Road Network Operations
& Intelligent Transport Systems
A guide for practitioners!

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Fully Automated Driving

Vehicle automation has made major advances over recent years. Many public and private sector research programmes worldwide have now successfully demonstrated that test vehicles can operate without driver intervention for thousands of miles on public highways and within cities. A Tri-lateral Working Group on Automation in Road Transportation (Japan, Europe, US) has been established to progress work in these programmes.

The legality of operating automated vehicles on public roadways has become an issue as more and more manufacturers want to test and commercialise them. Some countries and regions have put in place regulations that legalise these operations. Others are actively reviewing this issue.

There are major social, cultural and legal issues to resolve before a fully automated vehicle fleet can become a reality. For instance – how much control will the majority of drivers be prepared to concede? Who is liable if a system fails? At what stage should automated systems be made compulsory? (See Automated Highways and Liability)

Today’s automated vehicles rely on an array of complex advanced technologies. Examples of basic elements include:

  • a suite of environmental sensors – such as radar, LIDAR, image processing, and sonar – as well as internally-focused sensors which track criteria such as speed and direction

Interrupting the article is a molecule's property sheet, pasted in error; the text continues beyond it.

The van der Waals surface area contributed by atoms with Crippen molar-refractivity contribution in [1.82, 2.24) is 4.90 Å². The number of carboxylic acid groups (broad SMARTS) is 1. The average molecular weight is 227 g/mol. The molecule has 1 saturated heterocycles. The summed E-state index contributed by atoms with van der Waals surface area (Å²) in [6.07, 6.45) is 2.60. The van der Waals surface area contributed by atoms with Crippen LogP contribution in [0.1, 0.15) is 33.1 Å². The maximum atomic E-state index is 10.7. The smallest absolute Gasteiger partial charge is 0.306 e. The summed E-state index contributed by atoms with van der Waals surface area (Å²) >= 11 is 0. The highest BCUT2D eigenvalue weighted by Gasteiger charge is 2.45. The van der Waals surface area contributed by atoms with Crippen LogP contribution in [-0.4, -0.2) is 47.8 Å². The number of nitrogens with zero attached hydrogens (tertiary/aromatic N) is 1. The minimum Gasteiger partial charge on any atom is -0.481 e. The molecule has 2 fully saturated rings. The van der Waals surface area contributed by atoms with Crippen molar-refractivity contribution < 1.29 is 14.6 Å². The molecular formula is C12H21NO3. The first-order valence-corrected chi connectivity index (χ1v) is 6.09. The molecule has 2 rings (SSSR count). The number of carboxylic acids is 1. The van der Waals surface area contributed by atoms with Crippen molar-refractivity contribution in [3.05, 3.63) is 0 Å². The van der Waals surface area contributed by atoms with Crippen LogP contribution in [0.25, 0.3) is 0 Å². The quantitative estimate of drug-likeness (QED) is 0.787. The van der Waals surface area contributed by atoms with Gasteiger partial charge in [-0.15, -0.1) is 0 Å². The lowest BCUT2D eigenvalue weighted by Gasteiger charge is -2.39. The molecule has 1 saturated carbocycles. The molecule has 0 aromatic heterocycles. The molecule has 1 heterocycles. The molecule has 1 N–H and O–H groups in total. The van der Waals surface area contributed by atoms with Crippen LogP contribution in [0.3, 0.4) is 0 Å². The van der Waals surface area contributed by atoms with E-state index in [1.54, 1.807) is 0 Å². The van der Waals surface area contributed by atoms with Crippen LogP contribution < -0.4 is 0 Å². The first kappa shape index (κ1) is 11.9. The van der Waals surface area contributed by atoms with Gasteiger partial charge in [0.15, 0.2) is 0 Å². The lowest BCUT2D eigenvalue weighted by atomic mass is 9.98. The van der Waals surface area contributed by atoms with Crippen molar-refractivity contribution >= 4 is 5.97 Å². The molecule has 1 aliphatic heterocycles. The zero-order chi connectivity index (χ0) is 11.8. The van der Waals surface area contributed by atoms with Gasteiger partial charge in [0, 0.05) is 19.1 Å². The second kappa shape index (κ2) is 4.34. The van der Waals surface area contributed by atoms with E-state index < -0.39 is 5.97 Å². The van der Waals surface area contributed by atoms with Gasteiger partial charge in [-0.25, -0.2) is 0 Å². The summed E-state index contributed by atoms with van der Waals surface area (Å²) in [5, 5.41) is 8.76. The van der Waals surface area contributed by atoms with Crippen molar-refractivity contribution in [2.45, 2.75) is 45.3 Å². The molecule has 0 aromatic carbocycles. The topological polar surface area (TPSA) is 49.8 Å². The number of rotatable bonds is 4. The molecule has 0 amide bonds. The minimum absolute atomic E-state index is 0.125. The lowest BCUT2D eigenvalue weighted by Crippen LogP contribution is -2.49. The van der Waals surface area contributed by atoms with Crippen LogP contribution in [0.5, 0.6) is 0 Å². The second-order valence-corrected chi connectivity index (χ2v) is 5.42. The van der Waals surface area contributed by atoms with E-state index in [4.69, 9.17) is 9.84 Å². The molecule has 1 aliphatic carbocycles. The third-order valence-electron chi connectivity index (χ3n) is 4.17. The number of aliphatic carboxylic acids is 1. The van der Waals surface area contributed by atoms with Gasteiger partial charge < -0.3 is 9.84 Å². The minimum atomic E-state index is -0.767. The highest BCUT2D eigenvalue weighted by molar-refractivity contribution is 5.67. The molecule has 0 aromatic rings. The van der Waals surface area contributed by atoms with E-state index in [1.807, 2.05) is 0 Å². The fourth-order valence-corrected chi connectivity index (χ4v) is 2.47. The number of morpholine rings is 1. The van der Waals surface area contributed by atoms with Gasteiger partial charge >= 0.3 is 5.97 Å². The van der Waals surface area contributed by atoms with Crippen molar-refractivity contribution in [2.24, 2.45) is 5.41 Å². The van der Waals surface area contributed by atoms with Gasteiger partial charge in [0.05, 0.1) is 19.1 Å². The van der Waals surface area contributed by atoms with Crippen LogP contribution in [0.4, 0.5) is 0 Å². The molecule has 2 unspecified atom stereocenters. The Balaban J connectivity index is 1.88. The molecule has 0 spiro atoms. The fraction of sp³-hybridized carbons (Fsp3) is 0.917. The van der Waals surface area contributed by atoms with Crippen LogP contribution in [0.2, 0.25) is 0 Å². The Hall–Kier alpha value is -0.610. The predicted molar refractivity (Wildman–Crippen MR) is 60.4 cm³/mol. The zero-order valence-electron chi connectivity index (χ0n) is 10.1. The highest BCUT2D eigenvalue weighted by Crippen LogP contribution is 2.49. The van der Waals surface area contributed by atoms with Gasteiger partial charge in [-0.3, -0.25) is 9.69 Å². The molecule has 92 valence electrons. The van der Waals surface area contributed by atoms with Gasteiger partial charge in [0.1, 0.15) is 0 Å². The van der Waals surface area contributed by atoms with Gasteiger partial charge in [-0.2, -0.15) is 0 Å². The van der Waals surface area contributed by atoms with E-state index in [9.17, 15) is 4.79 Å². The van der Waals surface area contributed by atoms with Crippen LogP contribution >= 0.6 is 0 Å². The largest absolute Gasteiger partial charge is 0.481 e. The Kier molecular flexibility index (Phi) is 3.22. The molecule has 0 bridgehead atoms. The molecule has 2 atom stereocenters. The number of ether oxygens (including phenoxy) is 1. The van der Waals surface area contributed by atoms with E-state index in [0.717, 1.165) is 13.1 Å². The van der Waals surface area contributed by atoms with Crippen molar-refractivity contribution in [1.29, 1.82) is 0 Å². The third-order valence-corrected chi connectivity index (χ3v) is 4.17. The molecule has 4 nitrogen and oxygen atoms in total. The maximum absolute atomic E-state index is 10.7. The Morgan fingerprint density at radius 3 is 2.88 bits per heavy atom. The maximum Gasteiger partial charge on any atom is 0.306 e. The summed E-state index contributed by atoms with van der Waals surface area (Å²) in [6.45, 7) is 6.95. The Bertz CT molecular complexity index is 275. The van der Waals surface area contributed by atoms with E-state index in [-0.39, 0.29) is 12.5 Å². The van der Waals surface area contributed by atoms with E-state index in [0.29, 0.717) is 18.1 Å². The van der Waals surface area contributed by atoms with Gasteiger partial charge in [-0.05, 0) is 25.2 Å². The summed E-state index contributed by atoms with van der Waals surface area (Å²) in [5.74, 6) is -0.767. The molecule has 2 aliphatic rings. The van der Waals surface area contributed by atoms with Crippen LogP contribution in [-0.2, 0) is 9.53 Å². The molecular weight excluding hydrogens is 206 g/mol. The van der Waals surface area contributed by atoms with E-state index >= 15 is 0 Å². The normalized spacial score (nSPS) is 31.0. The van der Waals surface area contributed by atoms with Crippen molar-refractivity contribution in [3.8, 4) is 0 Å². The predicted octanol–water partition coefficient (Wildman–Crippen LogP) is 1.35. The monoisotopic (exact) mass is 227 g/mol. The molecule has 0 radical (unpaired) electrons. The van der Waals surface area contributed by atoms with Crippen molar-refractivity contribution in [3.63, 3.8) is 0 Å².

• in-vehicle map databases – to anticipate upcoming roadway features which are out of sensor range
  • data buses (in-vehicle communication systems that transfer data from one component to another) – which share sensor input among control systems
  • centralised and de-centralised processors and software – which can rapidly combine sensor inputs to make and implement control decisions

Fully automated driving is rapidly moving from research to real-life deployment. A number of car manufacturers have announced that they will have substantially automated vehicles available for purchase by 2020 – although it is generally anticipated that drivers will still need to be prepared to take an active role in some situations. In the meantime, increasingly sophisticated partially automated systems continue to make their way into the marketplace.

Similar advances have been made in automating vehicle functionality in commercial freight fleets. Work is underway to develop “platooning” solutions, which allow trucks to travel together in tightly spaced groupings to increase the density of freight traffic without prejudicing safety. It also has the advantage of providing fuel economy benefits – in the range of 10% or more for the follower vehicle depending on the gap. Platooning research has a long history, and it continues to advance with recent demonstrations in Japan, Germany, Sweden, and the U.S. (See Case Study on Safe Road trains for the Environment (SARTRE))

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